Virginia Institute of Marine Science
JOURNAL OF GEOPHYSICAL RESEARCH-OCEANS
Tide effects on the structure of the near-field Changjiang River plume and on the extension of the far-field plume have often been neglected in analysis and numerical simulations, which is the focus of this study. Numerical experiments highlighted the crucial role of the tidal forcing in modulating the Changjiang River plume. Without the tidal forcing, the plume results in an unrealistic upstream extension along the Jiangsu coast. With the tidal forcing, the vertical mixing increases, resulting in a strong horizontal salinity gradient at the northern side of the Changjiang River mouth along the Jiangsu coast, which acts as a dynamic barrier and restricts the northward migration of the plume. Furthermore, the tidal forcing produces a bidirectional plume structure in the near field, and the plume separation is located at the head of the submarine canyon. A significant bulge occurs around the head of the submarine canyon and rotates anticyclonically, which carries a large portion of the diluted water toward the northeast and merges into the far-field plume. A portion of the diluted water moves toward the southeast, which is mainly caused by tidal rectification. This bidirectional plume structure is more evident under certain wind conditions. During the neap tide with the reduced tidal energy, the near-field plume extends farther offshore, and the bulge becomes less evident. These dynamic behaviors are maintained and are fundamentally important in the region around the river mouth even under the summer monsoon and the shelf currents, although in the far field the wind forcing and shelf currents eventually dominate the plume extension.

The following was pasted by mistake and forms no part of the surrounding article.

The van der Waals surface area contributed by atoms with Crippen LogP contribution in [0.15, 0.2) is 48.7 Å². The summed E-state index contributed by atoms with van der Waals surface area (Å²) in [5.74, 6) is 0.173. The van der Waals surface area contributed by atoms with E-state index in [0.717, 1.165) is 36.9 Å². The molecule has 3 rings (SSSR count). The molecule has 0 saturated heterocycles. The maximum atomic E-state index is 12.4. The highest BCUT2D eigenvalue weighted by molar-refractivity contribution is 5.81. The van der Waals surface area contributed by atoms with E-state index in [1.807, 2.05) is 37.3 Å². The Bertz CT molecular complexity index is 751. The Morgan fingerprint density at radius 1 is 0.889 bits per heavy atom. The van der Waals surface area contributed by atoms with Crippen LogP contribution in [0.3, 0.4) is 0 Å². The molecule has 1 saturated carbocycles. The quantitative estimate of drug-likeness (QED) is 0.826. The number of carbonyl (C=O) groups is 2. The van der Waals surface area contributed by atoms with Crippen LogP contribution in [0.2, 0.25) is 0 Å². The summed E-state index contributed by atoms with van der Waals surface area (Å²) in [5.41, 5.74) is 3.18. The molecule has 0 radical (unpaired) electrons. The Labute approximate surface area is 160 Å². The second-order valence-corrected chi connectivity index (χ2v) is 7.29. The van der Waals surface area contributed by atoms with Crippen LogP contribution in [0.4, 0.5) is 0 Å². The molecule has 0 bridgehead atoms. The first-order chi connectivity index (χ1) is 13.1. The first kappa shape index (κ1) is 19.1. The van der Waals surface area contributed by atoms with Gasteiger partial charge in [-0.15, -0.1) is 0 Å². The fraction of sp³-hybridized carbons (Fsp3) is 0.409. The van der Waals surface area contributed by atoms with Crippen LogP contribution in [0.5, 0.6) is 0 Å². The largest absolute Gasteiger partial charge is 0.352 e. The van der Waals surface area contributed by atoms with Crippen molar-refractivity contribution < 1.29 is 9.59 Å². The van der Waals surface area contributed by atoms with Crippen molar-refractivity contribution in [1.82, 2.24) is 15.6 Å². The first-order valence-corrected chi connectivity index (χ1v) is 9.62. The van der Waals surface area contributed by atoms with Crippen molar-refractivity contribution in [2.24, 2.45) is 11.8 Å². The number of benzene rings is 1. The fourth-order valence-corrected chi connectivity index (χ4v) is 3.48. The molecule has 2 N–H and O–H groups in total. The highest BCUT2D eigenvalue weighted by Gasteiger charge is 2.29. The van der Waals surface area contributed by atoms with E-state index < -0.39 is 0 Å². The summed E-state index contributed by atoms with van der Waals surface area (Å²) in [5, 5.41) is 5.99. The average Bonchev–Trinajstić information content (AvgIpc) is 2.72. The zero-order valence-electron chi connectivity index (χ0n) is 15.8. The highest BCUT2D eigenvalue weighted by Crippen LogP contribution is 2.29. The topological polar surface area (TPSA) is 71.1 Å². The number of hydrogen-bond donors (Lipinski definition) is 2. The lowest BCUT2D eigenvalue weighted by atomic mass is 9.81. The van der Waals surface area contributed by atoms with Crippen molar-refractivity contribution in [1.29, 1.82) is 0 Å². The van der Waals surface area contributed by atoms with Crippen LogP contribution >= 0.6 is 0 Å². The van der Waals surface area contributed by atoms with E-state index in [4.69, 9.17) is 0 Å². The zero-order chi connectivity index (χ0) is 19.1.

Wu, Hui; Zhu, Jianrong; Shen, Jian; and Wang, Harry V., Tidal modulation on the Changjiang River plume in summer (2011). JOURNAL OF GEOPHYSICAL RESEARCH-OCEANS, 116.